Remnants of historic Henry Blogg rescue appear in shallows off north Norfolk coast

PUBLISHED: 15:55 05 June 2018 | UPDATED: 15:38 07 June 2018

The remnants of one section of the SS Fernebo. Picture: Alison Toon

The remnants of one section of the SS Fernebo. Picture: Alison Toon

Alison Toon

The scene of one of Norfolk’s most heroic rescues appeared in the shallows of the North Sea this week, with onlookers questioning what it was they were witnessing.

The remnants of one section of the SS Fernebo. Picture: Alison ToonThe remnants of one section of the SS Fernebo. Picture: Alison Toon

Every child growing up in north Norfolk will know the story of lifeboatman Henry Blogg, who tirelessly fought to save the lives of hundreds of men stranded in the ocean.

The site of perhaps Mr Blogg’s most famous feat was unearthed this week at an unusually low tide, as the remnants of the SS Fernebo was spotted on Cromer’s East Beach.

Alison Toon is a professional photographer, and was out scouring the ocean on June 2, when she came across a “rib like” wooden structure in the sand of around 20 metres long.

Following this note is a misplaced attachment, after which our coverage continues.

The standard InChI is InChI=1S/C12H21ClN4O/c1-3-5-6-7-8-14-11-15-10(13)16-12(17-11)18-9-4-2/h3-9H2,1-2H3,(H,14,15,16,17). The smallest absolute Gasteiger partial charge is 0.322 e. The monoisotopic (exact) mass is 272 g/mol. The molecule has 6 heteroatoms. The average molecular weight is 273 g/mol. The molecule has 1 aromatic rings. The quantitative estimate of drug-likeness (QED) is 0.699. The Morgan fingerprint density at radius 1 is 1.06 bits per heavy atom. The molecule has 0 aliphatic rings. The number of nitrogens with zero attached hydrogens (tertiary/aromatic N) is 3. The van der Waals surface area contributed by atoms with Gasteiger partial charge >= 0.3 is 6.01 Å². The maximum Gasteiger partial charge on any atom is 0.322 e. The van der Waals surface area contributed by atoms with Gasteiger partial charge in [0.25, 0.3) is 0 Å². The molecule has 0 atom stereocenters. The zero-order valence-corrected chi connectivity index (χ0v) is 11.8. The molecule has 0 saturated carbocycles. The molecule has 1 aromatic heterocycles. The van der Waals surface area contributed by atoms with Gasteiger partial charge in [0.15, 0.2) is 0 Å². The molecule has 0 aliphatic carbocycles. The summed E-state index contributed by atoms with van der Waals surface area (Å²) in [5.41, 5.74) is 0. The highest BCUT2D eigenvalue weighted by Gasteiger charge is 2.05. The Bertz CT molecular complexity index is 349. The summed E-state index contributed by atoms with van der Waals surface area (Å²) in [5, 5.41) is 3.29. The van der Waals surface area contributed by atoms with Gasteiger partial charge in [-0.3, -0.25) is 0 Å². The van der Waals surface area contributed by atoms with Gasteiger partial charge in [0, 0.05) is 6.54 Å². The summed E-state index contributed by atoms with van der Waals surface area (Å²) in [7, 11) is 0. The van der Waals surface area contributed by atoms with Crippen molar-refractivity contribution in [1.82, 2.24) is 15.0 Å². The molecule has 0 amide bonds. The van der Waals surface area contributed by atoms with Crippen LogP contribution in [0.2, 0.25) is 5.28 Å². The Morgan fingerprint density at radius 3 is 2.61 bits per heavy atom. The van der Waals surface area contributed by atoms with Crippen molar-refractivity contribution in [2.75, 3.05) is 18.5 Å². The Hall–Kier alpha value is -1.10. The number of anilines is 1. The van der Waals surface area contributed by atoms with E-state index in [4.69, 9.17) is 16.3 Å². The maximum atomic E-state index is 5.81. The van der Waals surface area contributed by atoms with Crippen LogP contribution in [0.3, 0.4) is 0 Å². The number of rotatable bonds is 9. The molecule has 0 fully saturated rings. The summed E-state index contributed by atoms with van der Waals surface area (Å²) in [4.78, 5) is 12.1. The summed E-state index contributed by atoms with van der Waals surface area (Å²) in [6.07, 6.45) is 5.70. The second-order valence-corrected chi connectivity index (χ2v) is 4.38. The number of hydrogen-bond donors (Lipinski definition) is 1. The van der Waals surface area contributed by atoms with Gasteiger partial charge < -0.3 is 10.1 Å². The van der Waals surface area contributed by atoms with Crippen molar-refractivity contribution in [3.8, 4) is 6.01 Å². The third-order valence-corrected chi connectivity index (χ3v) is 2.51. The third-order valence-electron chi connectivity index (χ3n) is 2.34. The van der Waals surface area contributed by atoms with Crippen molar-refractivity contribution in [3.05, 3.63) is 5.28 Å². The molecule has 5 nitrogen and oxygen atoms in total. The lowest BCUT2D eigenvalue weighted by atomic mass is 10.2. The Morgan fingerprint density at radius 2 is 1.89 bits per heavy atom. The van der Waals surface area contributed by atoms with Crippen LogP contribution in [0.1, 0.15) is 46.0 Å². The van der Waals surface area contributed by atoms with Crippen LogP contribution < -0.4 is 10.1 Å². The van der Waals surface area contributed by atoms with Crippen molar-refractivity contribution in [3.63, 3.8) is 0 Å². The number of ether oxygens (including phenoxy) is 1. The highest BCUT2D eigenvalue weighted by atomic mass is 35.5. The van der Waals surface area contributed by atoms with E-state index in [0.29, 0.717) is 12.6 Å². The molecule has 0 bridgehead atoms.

She said: “I was walking back from Overstrand and I just saw these structures that looked like ribs poking out of the sand in the fog.

Cromer lifeboat hero blue plaques preview - Henry BloggCromer lifeboat hero blue plaques preview - Henry Blogg

“I thought it was a ship wreck, but I also knew their were groynes out there so posted into Enjoy Cromer More, and they soon told me what it was I had seen.”

The Fernebo was a Swedish cargo ship, carrying timber and 17 men through gale force winds and rough seas, when it struck a mine in January 1917 and was blown in half.

Of the crew, six were washed up on East Beach on the north Norfolk coast, but 11 remained stranded on a shipwreck.

Mr Blogg and his Louisa Heartwell crew decided to brave the 50-mile-an-hour winds, and returned with all the crew members safe.

“When I went back the second day with my camera I was all the way out at low tide, surrounded by fog and by myself,” the Cromer resident added. “It was spooky, and just made me think about how brave the people of Cromer were to go out and save these men’s lives.”

Ms Toon moved from California to Cromer a few years ago. She said: “I’ve always loved the town and learning about its history, and it’s wonderful to see how the town still supports its RNLI and all the wonderful work they do.”

Within two days of the sighting of the ship, it had once more been claimed by the waves until the next uncharacteristically low tide.

Alison Toon’s work can be found in her online gallery, the professional photographer lives in Cromer, north Norfolk.

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